Outgoing Vancouver mayor and Langara grad Sam Sullivan encourages political involvement

by Marelle Reid, The Voice/Langara College

Vancouver Mayor Sam Sullivan’s term has ended and will be replaced after the civic election on Nov. 15.
Sullivan initiated numerous social movements during his time in office, and said he is proud of the contributions he and his government have made to the city.

He believes one of the most important achievements the completion of 3,800 social housing units that were built during his term.

Many people will be sorry to see him go, including councillor Tim Stevenson, who feels that Sullivan should have been nominated once again.

“Those in the party who did not vote for Sullivan to be nominated for re-election made a big mistake,” he said. “They… will pay for their betrayal of Sam on Nov. 15. The one who stabs the prince to death never gets to be prince themselves.”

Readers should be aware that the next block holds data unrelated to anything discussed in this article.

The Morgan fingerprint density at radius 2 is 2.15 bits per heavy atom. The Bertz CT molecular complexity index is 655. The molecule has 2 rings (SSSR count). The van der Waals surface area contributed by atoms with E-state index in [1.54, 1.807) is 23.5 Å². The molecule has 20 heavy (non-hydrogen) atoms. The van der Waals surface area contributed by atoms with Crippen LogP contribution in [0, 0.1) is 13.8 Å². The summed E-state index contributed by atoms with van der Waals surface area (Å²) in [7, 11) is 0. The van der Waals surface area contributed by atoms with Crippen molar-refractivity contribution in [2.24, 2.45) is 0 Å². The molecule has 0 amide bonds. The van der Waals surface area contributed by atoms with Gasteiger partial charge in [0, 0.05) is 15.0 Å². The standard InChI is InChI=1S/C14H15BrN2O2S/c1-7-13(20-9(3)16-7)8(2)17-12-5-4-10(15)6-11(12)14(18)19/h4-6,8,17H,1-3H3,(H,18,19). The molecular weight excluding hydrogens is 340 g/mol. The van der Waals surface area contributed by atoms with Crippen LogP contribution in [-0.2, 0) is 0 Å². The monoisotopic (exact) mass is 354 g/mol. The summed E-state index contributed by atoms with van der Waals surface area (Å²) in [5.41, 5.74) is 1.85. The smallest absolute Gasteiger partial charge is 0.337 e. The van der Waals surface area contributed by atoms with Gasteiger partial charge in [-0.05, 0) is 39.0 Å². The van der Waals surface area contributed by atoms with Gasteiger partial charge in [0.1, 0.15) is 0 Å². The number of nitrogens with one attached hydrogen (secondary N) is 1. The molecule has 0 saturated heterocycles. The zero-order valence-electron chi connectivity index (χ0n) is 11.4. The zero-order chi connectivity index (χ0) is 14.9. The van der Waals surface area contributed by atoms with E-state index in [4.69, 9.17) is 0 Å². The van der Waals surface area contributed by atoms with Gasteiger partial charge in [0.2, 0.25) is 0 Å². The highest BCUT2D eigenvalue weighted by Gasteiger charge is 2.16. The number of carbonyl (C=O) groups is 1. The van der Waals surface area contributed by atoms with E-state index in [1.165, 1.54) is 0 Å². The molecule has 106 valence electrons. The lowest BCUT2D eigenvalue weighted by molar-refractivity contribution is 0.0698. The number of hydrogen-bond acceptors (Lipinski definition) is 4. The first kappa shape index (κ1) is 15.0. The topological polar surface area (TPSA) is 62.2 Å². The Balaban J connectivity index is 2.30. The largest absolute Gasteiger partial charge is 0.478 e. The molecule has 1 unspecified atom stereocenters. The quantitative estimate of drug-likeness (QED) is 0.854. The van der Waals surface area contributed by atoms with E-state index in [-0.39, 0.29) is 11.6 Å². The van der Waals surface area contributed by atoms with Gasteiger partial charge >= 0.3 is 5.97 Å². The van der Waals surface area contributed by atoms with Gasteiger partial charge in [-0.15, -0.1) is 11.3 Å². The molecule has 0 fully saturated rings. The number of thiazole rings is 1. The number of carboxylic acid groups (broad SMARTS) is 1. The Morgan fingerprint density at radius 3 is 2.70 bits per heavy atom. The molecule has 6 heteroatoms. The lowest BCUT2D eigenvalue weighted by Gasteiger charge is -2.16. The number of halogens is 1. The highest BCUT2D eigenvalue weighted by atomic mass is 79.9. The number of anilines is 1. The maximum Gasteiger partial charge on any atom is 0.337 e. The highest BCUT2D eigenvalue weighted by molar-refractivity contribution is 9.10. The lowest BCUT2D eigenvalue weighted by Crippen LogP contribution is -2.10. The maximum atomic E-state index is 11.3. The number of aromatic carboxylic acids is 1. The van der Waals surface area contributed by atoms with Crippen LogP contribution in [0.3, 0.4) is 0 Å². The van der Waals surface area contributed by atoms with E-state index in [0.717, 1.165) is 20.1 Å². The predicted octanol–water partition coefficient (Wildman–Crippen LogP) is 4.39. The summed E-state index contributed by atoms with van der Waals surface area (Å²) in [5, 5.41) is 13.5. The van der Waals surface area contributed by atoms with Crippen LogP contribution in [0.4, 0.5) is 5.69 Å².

Despite his many public accomplishments, Sullivan, 48, said that he had no political aspirations when he began his studies at Langara in the late 1970s.

He was working toward a degree in business when he was in a skiing accident at the age of 19, which left him paralyzed. When he was able to, he finished his courses and transferred to Simon Fraser University to complete his degree. It was there that he realized his potential as a political leader.

“I started a group called the Disabled Students Association,” he said. “It enabled me to see how powerful, what an impact you could have by organizing and getting a group of people together, and presenting a case to the people who could make the difference.”

After university, Sullivan kept himself busy with countless volunteering positions and other social initiatives, which eventually lead to his political involvement and election to Vancouver city council, first as a councillor, and then as mayor.

Sullivan said that he got into politics by volunteering for non-profit groups, but believes there are many ways young people can get involved. The most important thing, he said, is that people do get involved.

“We need people involved to make democracy work. Choose the political party that you think represents your ideals best and jump in there and help,” said Sullivan.

Sullivan’s term as mayor began on November 19, 2005 after a close defeat of Vision Vancouver.